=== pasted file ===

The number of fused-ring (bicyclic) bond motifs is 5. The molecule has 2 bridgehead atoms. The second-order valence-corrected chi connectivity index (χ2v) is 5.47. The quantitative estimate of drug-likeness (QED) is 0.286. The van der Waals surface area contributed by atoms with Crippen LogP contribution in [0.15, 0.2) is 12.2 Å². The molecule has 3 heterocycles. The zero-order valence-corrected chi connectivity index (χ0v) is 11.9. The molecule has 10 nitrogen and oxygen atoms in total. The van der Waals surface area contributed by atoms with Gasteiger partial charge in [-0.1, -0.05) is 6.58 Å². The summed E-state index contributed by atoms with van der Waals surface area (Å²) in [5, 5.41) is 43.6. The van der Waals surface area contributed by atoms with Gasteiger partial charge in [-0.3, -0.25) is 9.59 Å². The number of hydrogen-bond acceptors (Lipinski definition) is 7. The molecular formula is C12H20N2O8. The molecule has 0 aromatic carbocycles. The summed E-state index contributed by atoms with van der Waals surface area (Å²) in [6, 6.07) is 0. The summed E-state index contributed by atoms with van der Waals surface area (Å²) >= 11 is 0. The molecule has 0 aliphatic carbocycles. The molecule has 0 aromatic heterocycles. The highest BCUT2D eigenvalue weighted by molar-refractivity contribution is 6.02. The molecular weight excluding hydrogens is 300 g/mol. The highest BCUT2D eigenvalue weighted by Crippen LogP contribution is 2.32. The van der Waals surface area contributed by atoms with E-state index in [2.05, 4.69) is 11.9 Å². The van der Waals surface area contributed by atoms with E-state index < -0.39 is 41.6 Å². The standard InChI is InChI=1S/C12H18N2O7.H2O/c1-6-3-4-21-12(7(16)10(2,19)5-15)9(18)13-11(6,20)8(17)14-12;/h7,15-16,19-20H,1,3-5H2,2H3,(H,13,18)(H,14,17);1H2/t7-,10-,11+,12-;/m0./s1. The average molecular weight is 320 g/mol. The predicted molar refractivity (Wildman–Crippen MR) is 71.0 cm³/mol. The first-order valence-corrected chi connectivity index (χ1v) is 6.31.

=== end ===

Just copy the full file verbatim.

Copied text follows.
The number of fused-ring (bicyclic) bond motifs is 5. The molecule has 2 bridgehead atoms. The second-order valence-corrected chi connectivity index (χ2v) is 5.47. The quantitative estimate of drug-likeness (QED) is 0.286. The van der Waals surface area contributed by atoms with Crippen LogP contribution in [0.15, 0.2) is 12.2 Å². The molecule has 3 heterocycles. The zero-order valence-corrected chi connectivity index (χ0v) is 11.9. The molecule has 10 nitrogen and oxygen atoms in total. The van der Waals surface area contributed by atoms with Gasteiger partial charge in [-0.1, -0.05) is 6.58 Å². The summed E-state index contributed by atoms with van der Waals surface area (Å²) in [5, 5.41) is 43.6. The van der Waals surface area contributed by atoms with Gasteiger partial charge in [-0.3, -0.25) is 9.59 Å². The number of hydrogen-bond acceptors (Lipinski definition) is 7. The molecular formula is C12H20N2O8. The molecule has 0 aromatic carbocycles. The summed E-state index contributed by atoms with van der Waals surface area (Å²) in [6, 6.07) is 0. The summed E-state index contributed by atoms with van der Waals surface area (Å²) >= 11 is 0. The molecule has 0 aliphatic carbocycles. The molecule has 0 aromatic heterocycles. The highest BCUT2D eigenvalue weighted by molar-refractivity contribution is 6.02. The molecular weight excluding hydrogens is 300 g/mol. The highest BCUT2D eigenvalue weighted by Crippen LogP contribution is 2.32. The van der Waals surface area contributed by atoms with E-state index in [2.05, 4.69) is 11.9 Å². The van der Waals surface area contributed by atoms with E-state index < -0.39 is 41.6 Å². The standard InChI is InChI=1S/C12H18N2O7.H2O/c1-6-3-4-21-12(7(16)10(2,19)5-15)9(18)13-11(6,20)8(17)14-12;/h7,15-16,19-20H,1,3-5H2,2H3,(H,13,18)(H,14,17);1H2/t7-,10-,11+,12-;/m0./s1. The average molecular weight is 320 g/mol. The predicted molar refractivity (Wildman–Crippen MR) is 71.0 cm³/mol. The first-order valence-corrected chi connectivity index (χ1v) is 6.31.